This is a seminar in Commutative Algebra, primarily aimed at graduate students who do not yet have a strong background on the subject. Rather than having traditional research talks, our main goal is to introduce the audience to the field; the talks will survey results, techniques and ideas in current commutative algebra research.
In Winter 2020, all talks are happening on zoom; if you'd like to attend, please contact us.
Winter 2021 schedule
January 22, 2021
Ethan Kowalenko (UCR)
Title: Simplicial polytopes and commutative algebra
Abstract: In the intersection of commutative algebra, combinatorics, and algebraic geometry, there lives a beautiful theorem called the g-theorem. This theorem asserts that some (finite) sequence of numbers has a specific interpretation coming from simplicial polytopes (combinatorics) if and only if it has a specific interpretation coming from (graded) commutative algebra. The first proof of the forward implication of this theorem, due to Stanley, used the cohomology of toric varieties (algebraic geometry). A later proof, due to McMullen, dodged the algebraic geometry, allowing us to think of this theorem as purely algebro-combinatorial. In this talk, I will describe the g-theorem, and illustrate what it means in examples, using only combinatorics and commutative algebra. If I have time, I will describe some generalizations and conjectures for more algebro-combinatorial gadgets.
January 29, 2021
Jenny Kenkel (University of Michigan)
January 15, 2021
Branden Stone (Assured Information Security, Inc)
Life as a government contractor
Abstract: Before leaving academia I was always intrigued at what life would be like in industry. It turns out, it’s pretty fun! In this talk I will answer questions that I wish I knew as a graduate student. E.g. What is my day like? What type of problems do you work on? Is it selling out to work on government contracts? What could a commutative algebraist do? The answers may surprise you.
January 8, 2021
Eloísa Grifo (UCR)
Using computer software for commutative algebra research
Abstract: Computer (algebra) software plays a very important role in modern mathematics research, and in particular in commutative algebra. We will talk briefly about why and how such software can be used in research, and introduce Macaulay2. We will see Macaulay2 in action, and give an overview of where and how one could learn more about using it.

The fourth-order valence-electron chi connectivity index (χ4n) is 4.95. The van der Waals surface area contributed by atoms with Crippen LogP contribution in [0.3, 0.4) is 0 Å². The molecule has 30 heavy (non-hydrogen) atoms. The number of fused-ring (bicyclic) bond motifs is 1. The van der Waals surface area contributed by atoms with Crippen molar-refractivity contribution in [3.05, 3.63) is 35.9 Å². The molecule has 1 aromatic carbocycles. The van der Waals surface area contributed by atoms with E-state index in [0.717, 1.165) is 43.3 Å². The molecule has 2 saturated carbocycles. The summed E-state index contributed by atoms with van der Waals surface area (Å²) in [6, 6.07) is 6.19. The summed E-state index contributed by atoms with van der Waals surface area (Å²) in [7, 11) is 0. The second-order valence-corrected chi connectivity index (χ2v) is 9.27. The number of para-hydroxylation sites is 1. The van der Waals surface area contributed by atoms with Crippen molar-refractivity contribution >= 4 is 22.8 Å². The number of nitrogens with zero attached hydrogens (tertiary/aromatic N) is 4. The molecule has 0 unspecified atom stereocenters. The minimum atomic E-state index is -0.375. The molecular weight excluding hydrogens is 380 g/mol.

Fall 2020 schedule
December 4, 2020
Benjamin Briggs (University of Utah)
The friendship between commutative algebra and rational homotopy theory
Abstract: Starting in the 80s several mathematicians (especially Avramov and Roos) started noticing that some of the things that happen in rational homotopy theory mysteriously also happen in commutative algebra. As more connections were uncovered, eventually the two fields made contact, and even held joint conferences, leading to a lot of process on both sides. The connection between the two areas became known as "the looking glass", and ideas and results have now been passed back and forth through it for decades.
I'll try to describe some of the main similarities between rational homotopy theory and commutative algebra, and I'll introduce an object called the homotopy Lie algebra, which exists on both sides of the looking glass. It will be as accessible as possible!
November 20, 2020
Jack Jeffries (University of Nebraska-Lincoln)
Rings of invariants
Abstract: In this talk, we will introduce rings of invariants from a commutative algebra perspective. This is a classical topic with connections to the origins of commutative algebra.
Abstract: This is the second of three talks aiming to understand how to use combinatorial properties to understand free resolutions and Betti numbers of ideals in a polynomial ring. In the first part of the talk I will explain how to use combinatorics to understand free resolutions of squarefree monomial ideals, and of monomial ideals that are not square free. If time allows, I will also explain how you can construct ideals generated by monomials or by squarefree monomials starting from any homogeneous ideal.
Abstract: This is the first of three talks aiming to understand how to use combinatorial properties to understand free resolutions and Betti numbers of ideals in a polynomial ring. I will describe free resolutions of ideals generated by monomials, and in particular by squarefree monomials. I will also explain how you can construct ideals generated by monomials or by squarefree monomials starting from any homogeneous ideal.
Abstract: In this talk I'll give lots of examples illustrating what betti numbers say about ideals in a polynomial ring. We will also
talk about conjectures for lower bounds for betti numbers including recent work with Derrick Wigglesworth.
A (minimal) free resolution of a finitely generated module M describes its generators, relations, the relations among the relations, etc, and contains lots of geometric and algebraic information about a module. In this talk, we will give a friendly introduction to free resolutions and construct several examples.
October 9, 2020
Eloísa Grifo (UCR)
What is Commutative Algebra and what will this seminar be about?
October 2, 2020
commalg, a website with conference listing and updates from the commutative algebra community